1-Food waste prevention. Prevention is always the first step in improving food waste management. Policies aimed at preventing food waste and establishing binding targets for reducing food waste should be approved and implemented.
2-Food donation and redistribution. When food cannot be used for its main purpose, financial incentives and supporting funds should be used to make it easier for all stakeholders involved in the food system to donate food.
3-Handling of unsold and non-donated food. When food is not edible, it should be handled appropriately according to the level of waste. For example, using damaged fruit to make jam. In this way, food waste can be sold through other channels for reuse.
Therefore, reducing food waste and making it a priority means moving to better, fairer and more sustainable production and consumption methods. Silo employees chose to work in this way to prove that sustainable food businesses are financially and ethically viable, while also encouraging the development of other waste-free businesses.
Where does all the waste start?
"All waste is the failure of imagination..." Because imagination brings us here, but at the same time, creativity may also be the key to saving us from pollution, soil degradation, biodiversity reduction and fossil fuel exhaustion , These are just a few of the reasons for our excessive consumption and waste generation. Imagination creates industrial foods that make the planet sick. If you understand the complexity of recycling and eating dead food while you are alive, then industrial products may be considered absurd.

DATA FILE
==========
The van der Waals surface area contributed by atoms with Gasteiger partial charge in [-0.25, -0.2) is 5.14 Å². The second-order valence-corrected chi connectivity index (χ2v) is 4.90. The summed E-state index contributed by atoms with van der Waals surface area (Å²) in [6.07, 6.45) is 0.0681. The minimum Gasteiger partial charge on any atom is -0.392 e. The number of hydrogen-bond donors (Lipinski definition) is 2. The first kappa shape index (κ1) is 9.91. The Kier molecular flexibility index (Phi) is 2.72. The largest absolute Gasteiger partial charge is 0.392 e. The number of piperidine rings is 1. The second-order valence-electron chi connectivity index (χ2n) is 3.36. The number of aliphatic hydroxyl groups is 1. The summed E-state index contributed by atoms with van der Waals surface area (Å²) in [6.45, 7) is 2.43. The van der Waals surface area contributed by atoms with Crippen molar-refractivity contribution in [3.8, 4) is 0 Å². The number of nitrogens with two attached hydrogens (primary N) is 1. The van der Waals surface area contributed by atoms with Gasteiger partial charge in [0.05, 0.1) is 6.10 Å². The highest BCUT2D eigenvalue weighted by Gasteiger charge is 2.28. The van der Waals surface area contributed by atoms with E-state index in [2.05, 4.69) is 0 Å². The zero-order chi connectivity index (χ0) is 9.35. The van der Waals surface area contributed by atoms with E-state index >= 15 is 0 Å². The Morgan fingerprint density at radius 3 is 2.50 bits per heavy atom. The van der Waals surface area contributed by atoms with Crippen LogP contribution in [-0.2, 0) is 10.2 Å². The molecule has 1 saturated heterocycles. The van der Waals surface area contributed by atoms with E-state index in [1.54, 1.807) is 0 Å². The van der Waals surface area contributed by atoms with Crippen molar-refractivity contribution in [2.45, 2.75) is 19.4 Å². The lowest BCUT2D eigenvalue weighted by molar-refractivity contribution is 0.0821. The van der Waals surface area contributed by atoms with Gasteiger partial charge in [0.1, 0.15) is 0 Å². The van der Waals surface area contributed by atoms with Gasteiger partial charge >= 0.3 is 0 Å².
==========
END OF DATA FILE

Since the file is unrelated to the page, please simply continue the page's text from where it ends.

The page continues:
In order to effectively solve food waste, it is necessary to consider the entire food system, because losses begin in the earliest stages of production.
From small actions to broader actions, we should all promote at the EU institutional level. The need to translate new food waste targets into concrete and ambitious measures takes into account two key points:
– Food waste is not only a consumer's problem, it needs to be solved in the entire food chain, following a specific hierarchical structure, because food waste requires specific measures and cannot be solved only through the general waste hierarchy.
– Combating food waste cannot be an isolated policy. It needs to be part of the EU’s comprehensive food policy, including various policy areas that affect the food system, focusing not only on consumption but also on production, processing and retail (see also our open letter appeal The next President of the European Commission formulates the EU food policy).
The future-can you imagine it is not wasted?Overall, this book provides a much-needed roadmap for a future with limited resources and growing demand, which is why zero waste is the future of food. Considering the need to adopt a new approach to the food system, "Zero Waste Europe" introduced specific guidelines and recommendations designed to help policy makers solve the problem of food waste.